Saturday, April 30, 2011

To Mom With Love: Mother's Day Gifts, Celebration Tips

Two Questions:

What do you give your aging mother for Mother's Day?

And how do you celebrate any occasion with your aging parent despite difficult circumstances?

I'm reprising two posts from the archive which address these topics. Enjoy!

Mother's Day Gift Ideas From the Pros

Seize the Day: Celebrate Your Elder

Tuesday, April 19, 2011

Moving Mom to a Retirement Community? Her Wish List May Surprise You

Moving is tough. But if your parent moves to a retirement community, his or her "wish list" may be shorter than you'd think. And your parent's "must-haves" may have little to do with the building's age or decor.

In both vintage and spanking brand new communities, I've watched Boomers and staff team together to make their elders' dreams come true.

A 90-something woman said: "I can't live without baking cookies to give away." She kept the flame of her baking passion alive in her new retirement community, thanks to a toaster oven which baked eight cookies at a time. On Wednesday, baking day, the aroma of chocolate, vanilla and other sweet ingredients wafted down the hall. On Thursday she fed residents and staff, as well as feeding her own soul.

A gardener who by his own admission was older than dirt said: "My green thumb keeps me sane. I have to plant." He and his daughter chose a retirement apartment at ground level. He planted annuals and bulbs, and enjoyed watching his garden grow.

A self-proclaimed standup comedian at 85 said: "I want to make people laugh." Procuring a tutor at his new retirement community, he learned to surf the Internet, finding corny jokes to add to his already hefty store of humor, culled from a lifetime.

Even more than living in beautiful surroundings, these seniors wanted to continue to do their favorite things, and be themselves. As adult children, it's our job, not to worry so much about creating a fairytale perfect world for our parents, but to help make their simple dreams come true.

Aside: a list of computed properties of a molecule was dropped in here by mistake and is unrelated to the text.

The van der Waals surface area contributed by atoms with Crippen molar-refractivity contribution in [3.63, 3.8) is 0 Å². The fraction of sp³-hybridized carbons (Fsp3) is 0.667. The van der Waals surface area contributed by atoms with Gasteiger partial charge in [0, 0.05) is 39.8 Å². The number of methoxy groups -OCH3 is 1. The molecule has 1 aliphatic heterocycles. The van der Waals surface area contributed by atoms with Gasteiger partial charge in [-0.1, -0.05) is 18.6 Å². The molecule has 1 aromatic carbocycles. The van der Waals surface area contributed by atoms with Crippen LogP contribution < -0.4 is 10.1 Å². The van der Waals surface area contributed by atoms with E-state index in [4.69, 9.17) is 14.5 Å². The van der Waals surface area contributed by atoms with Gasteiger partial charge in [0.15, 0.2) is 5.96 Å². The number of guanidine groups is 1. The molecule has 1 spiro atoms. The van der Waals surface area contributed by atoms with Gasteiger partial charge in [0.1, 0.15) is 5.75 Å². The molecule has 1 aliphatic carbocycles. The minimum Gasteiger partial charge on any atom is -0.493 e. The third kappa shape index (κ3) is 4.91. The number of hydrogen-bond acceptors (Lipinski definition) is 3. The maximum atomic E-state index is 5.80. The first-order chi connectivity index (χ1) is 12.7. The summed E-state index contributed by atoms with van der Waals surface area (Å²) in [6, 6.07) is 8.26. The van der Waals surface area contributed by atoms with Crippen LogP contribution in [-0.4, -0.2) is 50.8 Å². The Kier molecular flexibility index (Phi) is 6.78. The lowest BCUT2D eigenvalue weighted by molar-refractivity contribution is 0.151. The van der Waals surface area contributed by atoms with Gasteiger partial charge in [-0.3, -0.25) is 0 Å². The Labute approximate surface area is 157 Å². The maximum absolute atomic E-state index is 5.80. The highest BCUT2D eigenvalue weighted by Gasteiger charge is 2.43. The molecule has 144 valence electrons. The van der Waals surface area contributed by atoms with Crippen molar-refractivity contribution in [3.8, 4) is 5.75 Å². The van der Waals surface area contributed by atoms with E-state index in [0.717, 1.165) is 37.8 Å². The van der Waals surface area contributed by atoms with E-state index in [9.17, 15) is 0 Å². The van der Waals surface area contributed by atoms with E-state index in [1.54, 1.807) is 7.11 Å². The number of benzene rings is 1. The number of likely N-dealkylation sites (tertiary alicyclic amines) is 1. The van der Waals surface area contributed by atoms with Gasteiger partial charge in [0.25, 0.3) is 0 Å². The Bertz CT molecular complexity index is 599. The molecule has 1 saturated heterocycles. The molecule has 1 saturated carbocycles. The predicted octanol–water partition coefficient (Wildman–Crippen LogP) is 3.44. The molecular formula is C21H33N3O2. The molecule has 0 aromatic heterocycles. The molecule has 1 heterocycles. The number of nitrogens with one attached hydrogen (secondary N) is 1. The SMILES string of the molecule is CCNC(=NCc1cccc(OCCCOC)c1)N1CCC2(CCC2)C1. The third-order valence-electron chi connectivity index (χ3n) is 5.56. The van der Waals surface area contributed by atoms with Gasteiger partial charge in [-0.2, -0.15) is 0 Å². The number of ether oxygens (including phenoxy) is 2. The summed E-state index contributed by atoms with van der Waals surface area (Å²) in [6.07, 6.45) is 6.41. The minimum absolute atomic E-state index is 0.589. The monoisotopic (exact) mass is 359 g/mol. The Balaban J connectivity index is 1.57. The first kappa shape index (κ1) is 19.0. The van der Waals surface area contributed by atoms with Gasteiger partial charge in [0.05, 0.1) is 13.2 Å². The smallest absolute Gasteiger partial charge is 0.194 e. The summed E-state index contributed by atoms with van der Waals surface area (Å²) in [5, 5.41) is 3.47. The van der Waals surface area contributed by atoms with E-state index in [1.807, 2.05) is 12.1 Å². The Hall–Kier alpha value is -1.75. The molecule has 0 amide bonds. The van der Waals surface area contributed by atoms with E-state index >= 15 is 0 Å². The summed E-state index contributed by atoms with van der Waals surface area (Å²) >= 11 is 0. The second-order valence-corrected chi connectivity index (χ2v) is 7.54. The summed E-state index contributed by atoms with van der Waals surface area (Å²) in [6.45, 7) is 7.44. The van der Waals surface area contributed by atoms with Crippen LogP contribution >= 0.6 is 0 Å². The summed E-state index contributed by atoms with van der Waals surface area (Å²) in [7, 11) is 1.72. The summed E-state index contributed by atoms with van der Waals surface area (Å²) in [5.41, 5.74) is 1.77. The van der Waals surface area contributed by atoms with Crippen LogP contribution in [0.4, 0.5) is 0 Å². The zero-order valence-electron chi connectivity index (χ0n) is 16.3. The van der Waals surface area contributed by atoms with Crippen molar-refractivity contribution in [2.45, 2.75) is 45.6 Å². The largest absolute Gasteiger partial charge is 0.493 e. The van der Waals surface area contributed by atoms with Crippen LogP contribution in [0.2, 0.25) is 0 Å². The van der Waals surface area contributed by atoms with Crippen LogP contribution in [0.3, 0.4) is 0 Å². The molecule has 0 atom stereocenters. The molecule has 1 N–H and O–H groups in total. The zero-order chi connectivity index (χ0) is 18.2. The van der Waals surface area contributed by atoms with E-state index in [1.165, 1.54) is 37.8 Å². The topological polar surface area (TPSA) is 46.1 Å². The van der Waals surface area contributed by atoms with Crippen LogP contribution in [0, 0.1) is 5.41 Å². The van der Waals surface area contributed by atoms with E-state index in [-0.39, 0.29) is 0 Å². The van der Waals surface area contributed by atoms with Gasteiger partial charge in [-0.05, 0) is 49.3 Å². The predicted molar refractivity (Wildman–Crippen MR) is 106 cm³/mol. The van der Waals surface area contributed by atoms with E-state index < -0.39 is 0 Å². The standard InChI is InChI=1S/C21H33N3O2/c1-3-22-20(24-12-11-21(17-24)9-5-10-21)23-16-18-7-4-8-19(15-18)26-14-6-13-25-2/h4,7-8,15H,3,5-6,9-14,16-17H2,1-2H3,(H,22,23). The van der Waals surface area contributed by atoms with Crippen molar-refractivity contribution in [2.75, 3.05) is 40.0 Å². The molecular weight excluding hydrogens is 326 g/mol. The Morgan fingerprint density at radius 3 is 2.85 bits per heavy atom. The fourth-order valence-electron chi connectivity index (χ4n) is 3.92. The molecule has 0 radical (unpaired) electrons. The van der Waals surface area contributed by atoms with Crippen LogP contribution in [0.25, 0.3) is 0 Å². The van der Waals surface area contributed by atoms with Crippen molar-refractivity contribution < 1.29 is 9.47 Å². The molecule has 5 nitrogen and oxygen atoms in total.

"Look beyond the chandelier," says Marcia Byrd, Executive Director of Patriots Glen, a cozy assisted living community in Bellevue, Washington, not too far from mine. I couldn't have said it better. Simple pleasures don't always come in glitzy packages.

Does your parent have a skill, pasttime or passion that feeds his or her soul? Try to enable your parent to continue it, even in a new setting.

Thursday, April 14, 2011

Warning: Your Aging Parents' Home May Be Hazardous to Their Health

We Boomers remember the childproofing years. Our kitchen sported cupboards that toddlers couldn't pry open (sometimes we couldn't, either) and gates kept little ones from tumbling down the stairs.

Your aging parent may need the same level of vigilance. Falling at age 80-plus is almost a recipe for a broken hip. And hazards that we Boomers can skirt around are deadly for them.

So snoop around. I give you permission to peruse your parent's house for anything that may present a safety issue. Better yet, take your parent along. Specifically, look in these rooms: